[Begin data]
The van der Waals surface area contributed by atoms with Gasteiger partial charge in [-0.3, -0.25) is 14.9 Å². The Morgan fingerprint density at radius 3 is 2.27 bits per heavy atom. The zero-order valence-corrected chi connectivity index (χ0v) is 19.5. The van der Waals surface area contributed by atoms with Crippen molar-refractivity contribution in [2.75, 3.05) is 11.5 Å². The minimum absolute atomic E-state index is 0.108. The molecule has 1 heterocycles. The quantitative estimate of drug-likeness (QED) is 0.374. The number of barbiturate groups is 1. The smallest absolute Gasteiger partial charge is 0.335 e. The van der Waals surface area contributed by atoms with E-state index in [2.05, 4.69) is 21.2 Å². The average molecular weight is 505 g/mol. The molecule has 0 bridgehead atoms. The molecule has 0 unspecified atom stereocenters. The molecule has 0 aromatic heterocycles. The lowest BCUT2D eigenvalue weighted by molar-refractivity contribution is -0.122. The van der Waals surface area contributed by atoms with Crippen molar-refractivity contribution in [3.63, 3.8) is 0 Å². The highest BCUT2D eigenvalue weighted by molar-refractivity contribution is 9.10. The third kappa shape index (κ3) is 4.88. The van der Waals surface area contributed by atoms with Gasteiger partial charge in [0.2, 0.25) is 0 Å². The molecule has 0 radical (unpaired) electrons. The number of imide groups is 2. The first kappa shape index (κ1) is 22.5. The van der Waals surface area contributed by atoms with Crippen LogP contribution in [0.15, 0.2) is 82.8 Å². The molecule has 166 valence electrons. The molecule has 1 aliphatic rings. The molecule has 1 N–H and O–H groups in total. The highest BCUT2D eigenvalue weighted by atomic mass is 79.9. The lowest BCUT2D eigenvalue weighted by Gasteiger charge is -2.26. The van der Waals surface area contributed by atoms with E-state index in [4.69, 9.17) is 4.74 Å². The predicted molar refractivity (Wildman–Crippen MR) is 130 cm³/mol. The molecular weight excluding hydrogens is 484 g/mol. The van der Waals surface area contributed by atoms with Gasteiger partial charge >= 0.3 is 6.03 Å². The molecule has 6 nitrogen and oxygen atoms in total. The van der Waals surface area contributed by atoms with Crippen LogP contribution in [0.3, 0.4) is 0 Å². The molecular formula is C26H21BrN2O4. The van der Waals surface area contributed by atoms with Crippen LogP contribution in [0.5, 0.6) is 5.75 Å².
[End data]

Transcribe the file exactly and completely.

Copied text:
The van der Waals surface area contributed by atoms with Gasteiger partial charge in [-0.3, -0.25) is 14.9 Å². The Morgan fingerprint density at radius 3 is 2.27 bits per heavy atom. The zero-order valence-corrected chi connectivity index (χ0v) is 19.5. The van der Waals surface area contributed by atoms with Crippen molar-refractivity contribution in [2.75, 3.05) is 11.5 Å². The minimum absolute atomic E-state index is 0.108. The molecule has 1 heterocycles. The quantitative estimate of drug-likeness (QED) is 0.374. The number of barbiturate groups is 1. The smallest absolute Gasteiger partial charge is 0.335 e. The van der Waals surface area contributed by atoms with E-state index in [2.05, 4.69) is 21.2 Å². The average molecular weight is 505 g/mol. The molecule has 0 bridgehead atoms. The molecule has 0 unspecified atom stereocenters. The molecule has 0 aromatic heterocycles. The lowest BCUT2D eigenvalue weighted by molar-refractivity contribution is -0.122. The van der Waals surface area contributed by atoms with Crippen molar-refractivity contribution in [3.63, 3.8) is 0 Å². The highest BCUT2D eigenvalue weighted by molar-refractivity contribution is 9.10. The third kappa shape index (κ3) is 4.88. The van der Waals surface area contributed by atoms with Gasteiger partial charge in [0.2, 0.25) is 0 Å². The molecule has 0 radical (unpaired) electrons. The number of imide groups is 2. The first kappa shape index (κ1) is 22.5. The van der Waals surface area contributed by atoms with Crippen LogP contribution in [0.15, 0.2) is 82.8 Å². The molecule has 166 valence electrons. The molecule has 1 aliphatic rings. The molecule has 1 N–H and O–H groups in total. The highest BCUT2D eigenvalue weighted by atomic mass is 79.9. The lowest BCUT2D eigenvalue weighted by Gasteiger charge is -2.26. The van der Waals surface area contributed by atoms with E-state index in [4.69, 9.17) is 4.74 Å². The predicted molar refractivity (Wildman–Crippen MR) is 130 cm³/mol. The molecular weight excluding hydrogens is 484 g/mol. The van der Waals surface area contributed by atoms with Gasteiger partial charge >= 0.3 is 6.03 Å². The molecule has 6 nitrogen and oxygen atoms in total. The van der Waals surface area contributed by atoms with Crippen LogP contribution in [0.3, 0.4) is 0 Å². The molecular formula is C26H21BrN2O4. The van der Waals surface area contributed by atoms with Crippen LogP contribution in [0.5, 0.6) is 5.75 Å².